A good example of emplacements for non-existant guns is that of the Type 28 pillbox. (The graphic at right shows the Type 28A variant.) These structures were built in their hundreds on various stop lines and were specifically designed for either a 6-pounder Hotchkiss gun, or the 2-pounder anti-tank gun. (I've not included these guns in the list above for this reason.) The 2-pounder could be wheeled in and set up on its three-legged field mounting; the Hotchkiss Type 28 was permanently fixed by means of a holdfast with bolts to secure the gun in place.
These emplacements were built on the promise that the guns to be mounted in them would eventually become available. In the case of the 6-pounder type, although some were armed, the supply of guns appears to have dried up prematurely, meaning that most never mounted a gun. The Type 28A variant had an infantry compartment built on the side so that even if the gun never arrived, the pillbox was still militarily useful if only with small arms to defend it. Despite this, construction of these pillboxes was reportedly halted.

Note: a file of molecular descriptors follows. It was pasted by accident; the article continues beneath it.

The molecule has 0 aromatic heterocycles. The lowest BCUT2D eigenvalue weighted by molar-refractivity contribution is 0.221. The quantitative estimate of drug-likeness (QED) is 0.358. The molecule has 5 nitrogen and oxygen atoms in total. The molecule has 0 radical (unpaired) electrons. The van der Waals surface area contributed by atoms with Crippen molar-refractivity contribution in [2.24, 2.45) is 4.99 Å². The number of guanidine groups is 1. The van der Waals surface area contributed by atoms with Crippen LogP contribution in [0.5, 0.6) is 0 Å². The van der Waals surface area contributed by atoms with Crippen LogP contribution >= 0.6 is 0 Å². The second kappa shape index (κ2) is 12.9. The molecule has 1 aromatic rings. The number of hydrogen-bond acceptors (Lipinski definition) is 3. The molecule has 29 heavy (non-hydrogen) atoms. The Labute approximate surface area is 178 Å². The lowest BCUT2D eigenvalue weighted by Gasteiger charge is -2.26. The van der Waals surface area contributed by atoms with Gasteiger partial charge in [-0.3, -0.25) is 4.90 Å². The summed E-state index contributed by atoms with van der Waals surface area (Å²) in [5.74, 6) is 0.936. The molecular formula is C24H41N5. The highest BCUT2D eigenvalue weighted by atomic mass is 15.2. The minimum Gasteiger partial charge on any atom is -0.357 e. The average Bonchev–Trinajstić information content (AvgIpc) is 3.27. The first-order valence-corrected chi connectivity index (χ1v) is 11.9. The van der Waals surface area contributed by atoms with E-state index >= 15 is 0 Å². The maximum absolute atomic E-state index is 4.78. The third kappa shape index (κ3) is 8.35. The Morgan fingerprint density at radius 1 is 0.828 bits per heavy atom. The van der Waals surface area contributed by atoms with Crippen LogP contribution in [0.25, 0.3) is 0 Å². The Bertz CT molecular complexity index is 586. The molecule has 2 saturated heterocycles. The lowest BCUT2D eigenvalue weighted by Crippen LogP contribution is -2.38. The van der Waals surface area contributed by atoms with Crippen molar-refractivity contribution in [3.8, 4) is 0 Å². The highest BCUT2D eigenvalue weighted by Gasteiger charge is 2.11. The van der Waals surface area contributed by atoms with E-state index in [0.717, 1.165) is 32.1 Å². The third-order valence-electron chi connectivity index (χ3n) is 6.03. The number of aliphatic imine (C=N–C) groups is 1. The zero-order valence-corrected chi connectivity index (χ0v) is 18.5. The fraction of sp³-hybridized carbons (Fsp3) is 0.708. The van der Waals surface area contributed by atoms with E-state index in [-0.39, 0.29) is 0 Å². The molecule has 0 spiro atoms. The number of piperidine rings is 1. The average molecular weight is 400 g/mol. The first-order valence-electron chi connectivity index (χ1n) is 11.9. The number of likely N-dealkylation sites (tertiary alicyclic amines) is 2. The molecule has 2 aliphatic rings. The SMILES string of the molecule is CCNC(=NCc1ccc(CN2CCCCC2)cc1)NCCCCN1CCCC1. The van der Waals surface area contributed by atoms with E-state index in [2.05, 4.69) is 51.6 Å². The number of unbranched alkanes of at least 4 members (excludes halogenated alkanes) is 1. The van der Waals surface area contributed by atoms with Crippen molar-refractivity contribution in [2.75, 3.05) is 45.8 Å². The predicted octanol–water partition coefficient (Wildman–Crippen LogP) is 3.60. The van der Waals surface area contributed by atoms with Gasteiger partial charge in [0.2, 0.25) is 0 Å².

Something that always happens when I build a 3D model is that I begin to notice evidence that is not immediately apparent when you're standing in the real thing.
Reinforcing bars or rebar are used to strengthen the concrete; a mesh cage is built around which the concrete is poured.
The photo at right shows the underside of the roof; water penetration (helped by the vent pipes) has caused the rebars to rust, expand and shatter the concrete. These structures were not intended to still be standing nearly 80 years after construction, so this degradation is only to be expected.